In summary, you can trade the historic town's bar scene for a great outdoors time bouldering, hiking, boating or bird watching at the Watson Lake Park. The Flora and Fauna is great around the lake's edges. It is quite peaceful out there. As always, do not leave for tomorrow what you can do today, you never know when you will get another chance.
There is $2.00 entrance fees to the park, a small price to pay for what you actually get.
$15 to rent Kayaks
$10 for Tandem Sea Kayaks
Prescott is the county seat of Yavapai County. The Yavapai Court House has been built, rebuilt, moved, rebuilt again, etc. The 4.1 acre plaza around the courthouse first came into being in 1864. This is one of the most impressive, prettiest court houses and plazas I have seen. The plaza has been a center of life in Prescott since it was first built. It has several nice sculptures and lots of tress. It is a great place to escape the hustle and bustle and just relax. I found photo 4 especially interesting. We have all seen men riding horseback; but a horse riding manback? They have a nice Veteran's Memorial too.
Lots of great hiking trails.
Go Wednesday. Wednesday is free parking day!!!!
A must see is the Lynx Creek Ruin.
Heading South on Walker Road, the dirt road for Lynx Creek Ruin is on the left. Take that dirt road and there will be parking and a map, so pick it up! The trail that leads to Lynx Creek Ruin is Trail 301. At the end of a trail there's a platform and a beautiful view of the whole valley on all sides. Only about a mile round trip hike. Like I said...a must see!!!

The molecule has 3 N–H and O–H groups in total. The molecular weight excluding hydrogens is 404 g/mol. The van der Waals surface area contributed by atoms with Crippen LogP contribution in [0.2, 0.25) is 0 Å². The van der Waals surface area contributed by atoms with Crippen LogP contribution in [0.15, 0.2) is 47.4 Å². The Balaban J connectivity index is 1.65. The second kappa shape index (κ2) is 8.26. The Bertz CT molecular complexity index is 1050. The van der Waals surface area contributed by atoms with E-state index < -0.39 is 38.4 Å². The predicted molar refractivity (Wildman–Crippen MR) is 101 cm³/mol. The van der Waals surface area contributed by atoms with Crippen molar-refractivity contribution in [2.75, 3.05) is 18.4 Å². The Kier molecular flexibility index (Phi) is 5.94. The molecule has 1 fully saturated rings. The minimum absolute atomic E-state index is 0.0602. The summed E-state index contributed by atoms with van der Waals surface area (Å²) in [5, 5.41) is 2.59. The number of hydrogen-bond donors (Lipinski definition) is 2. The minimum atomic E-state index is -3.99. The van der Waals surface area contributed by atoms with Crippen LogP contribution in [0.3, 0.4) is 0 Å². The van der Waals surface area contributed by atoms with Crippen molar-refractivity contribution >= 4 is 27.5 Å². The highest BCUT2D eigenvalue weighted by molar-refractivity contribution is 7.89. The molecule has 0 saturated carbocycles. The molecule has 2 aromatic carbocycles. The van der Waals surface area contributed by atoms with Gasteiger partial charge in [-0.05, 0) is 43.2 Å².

Probably the best museum in town is the Sharlot Hall Museum which has several historic buildings with original artifacts and nice displays showing the history of the town and the area. The museum is very well done and well worth a visit. Admission is $5 for adults. Museum members and children are free. Hours are 10 AM to 5 PM Monday through Saturday and 12 PM to 4 PM on Sunday. The museum closes one hour earlier Monday through Friday in the winter October through April.
Your first stop should be the John and Helen Lawler Exhibit Building. Here you will pay the entrance fee and get information about the museum. They also have some multimedia displays about the museum and the history of Prescott and the surrounding area. The people I talked to were nice; but requested I not post their photo here.
The Smoki Museum of American Indian Art and Culture is another fine museum located in Prescott. It was built as a replica of a Hopi Pueblo and houses very nice displays of art, jewelry, pottery and other cultural items. Admission is $5. Hours are 10 AM to 4 PM Tuesday through Saturday and 1 PM to 4 PM on Sunday. The museum is closed on Mondays. They have special events throughout the year so check their website. There is no photography allowed inside the museum.
Across the street from the Yavapai County Court House is the area known as Whiskey Row. There used to be 50 bars and saloons along this road. Today there are still some fine bars here; but they are mingled with trendy shops, bistros, and other businesses. Two of the better bars currently on Whiskey Row are The Birdcage and The Jersey Lilly. The Hotel St. Michael is an historic building that anchored one end of Whiskey Row.
The first stop on your tour will be the Governor's Mansion, which was built on this site in 1864. It housed the first terretorial governor, John Goodwin. Later Governor McCormick and his family lived here. The "mansion" became a museum in 1928.
The Bashford House is a fine example of the Victorian Style of architecture. It was built in 1875 and moved to this site in 1974. Today it serves as the Museum Store and has a wide variety of items including plants.